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Unformatted text preview: est, we consider the limit of the ratio an+1/an. The ratio test is inconclusive for this series.
9. Use the alternating series test to show that the series
converges. Then estimate the error
made by using the partial sum S9 as an approximation to the sum S of the series.
First, this is an alternating series, at least for n ≥ 3.
Second, each term
is positive, at least for n ≥ 3.
Third, since the function has the derivative
2 ,
2 which is negative for x ≥ e , then this function is decreasing on [e , ∞). So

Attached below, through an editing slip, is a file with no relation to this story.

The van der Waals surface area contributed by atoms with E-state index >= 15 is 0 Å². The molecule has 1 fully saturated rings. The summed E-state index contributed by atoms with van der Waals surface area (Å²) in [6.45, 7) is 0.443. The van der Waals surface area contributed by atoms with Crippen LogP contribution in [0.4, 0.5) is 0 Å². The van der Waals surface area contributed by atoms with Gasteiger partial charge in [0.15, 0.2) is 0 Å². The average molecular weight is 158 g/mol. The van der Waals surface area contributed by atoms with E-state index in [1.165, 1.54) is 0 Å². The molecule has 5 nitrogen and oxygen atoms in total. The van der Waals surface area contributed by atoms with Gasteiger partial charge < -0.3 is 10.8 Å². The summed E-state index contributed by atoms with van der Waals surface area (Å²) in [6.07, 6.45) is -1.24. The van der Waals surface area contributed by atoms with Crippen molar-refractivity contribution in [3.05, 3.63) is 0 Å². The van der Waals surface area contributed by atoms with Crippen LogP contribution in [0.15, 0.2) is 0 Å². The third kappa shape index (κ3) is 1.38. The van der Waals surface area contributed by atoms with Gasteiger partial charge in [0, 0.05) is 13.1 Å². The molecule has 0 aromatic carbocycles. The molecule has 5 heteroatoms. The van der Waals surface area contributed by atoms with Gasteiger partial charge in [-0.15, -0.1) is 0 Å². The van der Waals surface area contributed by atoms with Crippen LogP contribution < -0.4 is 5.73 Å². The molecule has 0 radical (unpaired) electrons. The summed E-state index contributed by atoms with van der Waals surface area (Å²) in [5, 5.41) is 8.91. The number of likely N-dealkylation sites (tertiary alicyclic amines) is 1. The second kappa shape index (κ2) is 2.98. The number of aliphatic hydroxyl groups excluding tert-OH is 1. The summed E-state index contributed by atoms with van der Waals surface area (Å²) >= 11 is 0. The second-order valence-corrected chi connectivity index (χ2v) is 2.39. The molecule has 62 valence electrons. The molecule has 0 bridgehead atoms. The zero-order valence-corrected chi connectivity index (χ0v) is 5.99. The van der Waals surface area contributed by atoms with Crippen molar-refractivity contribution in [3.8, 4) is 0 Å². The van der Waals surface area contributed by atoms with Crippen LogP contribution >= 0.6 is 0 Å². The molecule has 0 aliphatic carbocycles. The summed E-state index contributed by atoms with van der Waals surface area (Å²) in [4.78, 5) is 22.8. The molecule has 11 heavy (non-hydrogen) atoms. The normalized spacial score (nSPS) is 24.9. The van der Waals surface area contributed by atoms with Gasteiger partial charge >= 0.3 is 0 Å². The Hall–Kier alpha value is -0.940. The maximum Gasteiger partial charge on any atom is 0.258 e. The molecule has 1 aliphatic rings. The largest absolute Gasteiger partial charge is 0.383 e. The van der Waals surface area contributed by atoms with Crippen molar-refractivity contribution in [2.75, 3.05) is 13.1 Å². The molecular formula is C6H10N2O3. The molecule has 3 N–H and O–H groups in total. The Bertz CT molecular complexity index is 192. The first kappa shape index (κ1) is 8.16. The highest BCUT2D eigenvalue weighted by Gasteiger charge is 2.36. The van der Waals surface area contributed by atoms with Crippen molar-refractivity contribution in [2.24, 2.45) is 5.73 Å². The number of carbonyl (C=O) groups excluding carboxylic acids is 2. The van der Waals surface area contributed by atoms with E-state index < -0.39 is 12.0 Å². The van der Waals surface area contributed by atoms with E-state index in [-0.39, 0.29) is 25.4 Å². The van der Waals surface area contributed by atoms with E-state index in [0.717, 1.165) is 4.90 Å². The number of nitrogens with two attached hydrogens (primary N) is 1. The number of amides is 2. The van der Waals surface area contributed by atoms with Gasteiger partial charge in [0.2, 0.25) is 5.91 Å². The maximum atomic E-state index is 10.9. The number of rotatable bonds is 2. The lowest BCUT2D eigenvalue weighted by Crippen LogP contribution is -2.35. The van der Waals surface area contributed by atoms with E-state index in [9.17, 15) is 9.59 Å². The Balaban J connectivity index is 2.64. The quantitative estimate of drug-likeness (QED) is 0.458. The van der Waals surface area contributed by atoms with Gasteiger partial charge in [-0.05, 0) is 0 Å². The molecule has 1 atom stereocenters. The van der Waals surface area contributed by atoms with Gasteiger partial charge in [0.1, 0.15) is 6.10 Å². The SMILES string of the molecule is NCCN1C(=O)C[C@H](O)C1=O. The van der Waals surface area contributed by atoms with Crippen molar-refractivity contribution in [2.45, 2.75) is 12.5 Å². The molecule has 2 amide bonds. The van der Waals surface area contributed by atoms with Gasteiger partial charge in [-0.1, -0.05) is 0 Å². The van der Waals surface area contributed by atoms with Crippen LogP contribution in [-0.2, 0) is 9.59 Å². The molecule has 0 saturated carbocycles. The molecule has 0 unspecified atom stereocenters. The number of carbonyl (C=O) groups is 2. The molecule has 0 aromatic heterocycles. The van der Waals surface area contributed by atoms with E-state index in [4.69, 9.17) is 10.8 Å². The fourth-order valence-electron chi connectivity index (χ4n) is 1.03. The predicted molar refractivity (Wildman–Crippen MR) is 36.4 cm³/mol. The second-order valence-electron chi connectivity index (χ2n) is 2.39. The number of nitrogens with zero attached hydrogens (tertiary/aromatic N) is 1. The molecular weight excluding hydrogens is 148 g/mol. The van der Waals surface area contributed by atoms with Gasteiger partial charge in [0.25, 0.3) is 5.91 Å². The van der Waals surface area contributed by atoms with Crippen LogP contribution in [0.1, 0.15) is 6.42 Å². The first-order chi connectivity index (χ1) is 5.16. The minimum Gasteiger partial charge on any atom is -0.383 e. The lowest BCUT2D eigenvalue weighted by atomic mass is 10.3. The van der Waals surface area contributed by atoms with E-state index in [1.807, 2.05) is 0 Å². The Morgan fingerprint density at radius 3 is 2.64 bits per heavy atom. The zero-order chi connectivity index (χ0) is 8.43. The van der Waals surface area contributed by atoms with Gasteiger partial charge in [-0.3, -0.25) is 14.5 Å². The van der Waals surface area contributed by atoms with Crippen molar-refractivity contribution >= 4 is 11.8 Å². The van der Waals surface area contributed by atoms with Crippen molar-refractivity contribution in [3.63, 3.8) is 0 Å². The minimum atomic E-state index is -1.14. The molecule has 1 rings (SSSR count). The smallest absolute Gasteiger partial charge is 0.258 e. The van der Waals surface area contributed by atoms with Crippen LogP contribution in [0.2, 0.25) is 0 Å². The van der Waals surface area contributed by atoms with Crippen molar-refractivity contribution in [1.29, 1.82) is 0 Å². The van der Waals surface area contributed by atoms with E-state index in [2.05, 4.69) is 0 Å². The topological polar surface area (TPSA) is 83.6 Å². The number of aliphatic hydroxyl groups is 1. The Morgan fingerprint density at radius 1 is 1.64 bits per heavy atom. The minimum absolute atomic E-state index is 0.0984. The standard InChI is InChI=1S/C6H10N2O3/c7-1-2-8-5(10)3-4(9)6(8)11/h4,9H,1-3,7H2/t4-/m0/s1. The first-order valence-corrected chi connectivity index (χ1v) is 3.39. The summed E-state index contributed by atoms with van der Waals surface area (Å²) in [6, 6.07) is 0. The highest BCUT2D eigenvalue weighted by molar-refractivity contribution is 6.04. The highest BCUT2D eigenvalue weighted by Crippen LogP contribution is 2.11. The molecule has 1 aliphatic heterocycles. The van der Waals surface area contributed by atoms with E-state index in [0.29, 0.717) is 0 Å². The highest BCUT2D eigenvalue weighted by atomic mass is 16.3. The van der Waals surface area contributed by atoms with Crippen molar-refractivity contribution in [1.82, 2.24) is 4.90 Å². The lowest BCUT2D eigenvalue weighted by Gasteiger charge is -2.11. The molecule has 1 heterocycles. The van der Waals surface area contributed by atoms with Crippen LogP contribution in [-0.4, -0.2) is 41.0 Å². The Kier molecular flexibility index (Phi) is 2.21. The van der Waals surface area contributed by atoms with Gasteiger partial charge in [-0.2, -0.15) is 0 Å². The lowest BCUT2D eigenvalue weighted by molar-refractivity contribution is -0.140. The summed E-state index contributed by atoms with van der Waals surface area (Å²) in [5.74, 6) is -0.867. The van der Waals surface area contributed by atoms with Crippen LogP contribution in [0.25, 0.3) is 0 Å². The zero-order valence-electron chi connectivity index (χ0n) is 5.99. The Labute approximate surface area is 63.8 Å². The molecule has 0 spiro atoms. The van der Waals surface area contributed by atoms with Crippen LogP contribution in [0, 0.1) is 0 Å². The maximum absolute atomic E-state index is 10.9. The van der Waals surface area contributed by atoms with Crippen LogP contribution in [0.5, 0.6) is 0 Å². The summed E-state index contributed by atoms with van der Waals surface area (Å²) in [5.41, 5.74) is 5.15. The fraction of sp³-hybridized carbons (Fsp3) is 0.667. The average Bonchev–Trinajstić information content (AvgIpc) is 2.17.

sufficiently large n.
Fourth, but not least, for all
. So the series meets the conditions of the alternating series test. And, by that test, the series converges.
The error made by using the partial sum S9 as an approximation to the sum S of the series is bounded by the
next term:
. Part III: Power Series.
10. Find the convergence set for the series
I'll begin with the absolute ratio test. .
. This converges for all xvalues for which x – 2 < 1. More simply, for 1 < x < 3. To finish up, I must
check for convergence at the endpoints of this interval.
For x = 1, we have the series . This is the harmonic series, which diverges. And...
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This document was uploaded on 03/18/2014 for the course MATH 237 at Frostburg.
 Fall '1
 Staff
 Calculus

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